The usual commercial jazz can only carry out its function because it is not attended to except during conversation and, above all, as an accompaniment to dancing. Again and again one encounters the judgment that it is fine for dancing but dreadful for listening.[7]

And it is fine because that is probably what that jazz song was made for – for dancing. That is its purpose. The Power Rangers is not a tv series created for adults to analyse and try finding the social constraints that the show is supposedly reflecting – it is a show for children. Hanna Montana’s songs are about having fun with friends and falling in love because that is what teenage girls want to hear (and buy).
Put simply, it is about strategic targeting. You sell what people would buy. There is no brainwashing conspiracy, it is marketing. The industry takes for granted certain characteristics and behavioural traits (hobbies, intelligence, background, etc) of groups of people of a determined age, education and place and produces material that they would want to purchase.

Since there is no such thing as an activity that purposely dumbs people down, the decline of the Individual is yet another far-fetched fantasy. The individual tastes of people don’t degrade because of the materials produced by the culture industry. The materials produced try to fit a set of tastes already acquired by a particular type of audience in order to maximise sells and profit.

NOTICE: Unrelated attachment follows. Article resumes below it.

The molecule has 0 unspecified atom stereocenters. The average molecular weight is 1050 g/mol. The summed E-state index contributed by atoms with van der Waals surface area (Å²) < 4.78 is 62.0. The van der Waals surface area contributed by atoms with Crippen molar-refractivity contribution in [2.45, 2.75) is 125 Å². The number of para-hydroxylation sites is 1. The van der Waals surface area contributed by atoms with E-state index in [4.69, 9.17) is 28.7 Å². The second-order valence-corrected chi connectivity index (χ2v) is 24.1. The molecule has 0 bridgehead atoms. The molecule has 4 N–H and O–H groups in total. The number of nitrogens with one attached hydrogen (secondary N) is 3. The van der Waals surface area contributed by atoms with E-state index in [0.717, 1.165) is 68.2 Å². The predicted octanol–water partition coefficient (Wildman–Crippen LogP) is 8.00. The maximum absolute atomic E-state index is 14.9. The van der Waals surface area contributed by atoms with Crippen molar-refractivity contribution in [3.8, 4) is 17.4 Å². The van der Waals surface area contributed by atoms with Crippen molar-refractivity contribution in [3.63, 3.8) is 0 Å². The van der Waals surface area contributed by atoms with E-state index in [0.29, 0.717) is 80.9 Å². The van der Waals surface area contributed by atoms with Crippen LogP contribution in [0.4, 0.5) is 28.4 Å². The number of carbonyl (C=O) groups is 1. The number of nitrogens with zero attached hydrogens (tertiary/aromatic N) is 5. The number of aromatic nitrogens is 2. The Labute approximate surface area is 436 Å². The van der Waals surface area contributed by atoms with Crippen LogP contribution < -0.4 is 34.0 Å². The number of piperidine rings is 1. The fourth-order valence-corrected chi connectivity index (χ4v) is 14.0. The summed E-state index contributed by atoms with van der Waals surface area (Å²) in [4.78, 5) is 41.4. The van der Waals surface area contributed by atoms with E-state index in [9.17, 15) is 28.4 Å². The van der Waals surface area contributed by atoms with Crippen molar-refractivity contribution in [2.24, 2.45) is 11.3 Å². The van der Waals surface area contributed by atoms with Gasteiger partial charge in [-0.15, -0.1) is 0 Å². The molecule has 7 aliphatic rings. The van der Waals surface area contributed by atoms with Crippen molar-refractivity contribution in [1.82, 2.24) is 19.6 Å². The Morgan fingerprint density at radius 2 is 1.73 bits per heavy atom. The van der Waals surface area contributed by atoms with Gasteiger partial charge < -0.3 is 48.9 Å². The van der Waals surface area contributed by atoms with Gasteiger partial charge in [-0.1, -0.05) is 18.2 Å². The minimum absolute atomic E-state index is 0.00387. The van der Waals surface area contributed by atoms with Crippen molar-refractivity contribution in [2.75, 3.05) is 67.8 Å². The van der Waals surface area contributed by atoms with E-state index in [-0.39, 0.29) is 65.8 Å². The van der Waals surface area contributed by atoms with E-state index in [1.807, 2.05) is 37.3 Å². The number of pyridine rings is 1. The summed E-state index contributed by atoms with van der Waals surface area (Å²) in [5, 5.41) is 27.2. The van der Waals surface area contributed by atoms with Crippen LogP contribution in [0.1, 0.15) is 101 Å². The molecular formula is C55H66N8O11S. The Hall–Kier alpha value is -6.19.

‘The triumph of advertising in the culture industry is that consumers feel compelled to buy and use its products even though they see through them’[8] – precisely because most of the people who buy and use the products of the culture industry do enjoy its content. If they did not, they would not spend a penny on them.

Adorno seemed to automatically discard anything that was not related to his tastes. It is quite interesting to see how a person who used to be such a brilliant student and went up the academic ladder so quickly seemed to be unable to understand a simple fact – people have different tastes:

If one seeks to find out who ‘’likes’’ a commercial piece, one cannot avoid the suspicion that liking and disliking are inappropriate to the situation, even if the person questioned clothes his reactions in those words. The familiarity of the piece is a surrogate of the quality ascribed to it. To like it is almost the same thing as to recognize it.[9]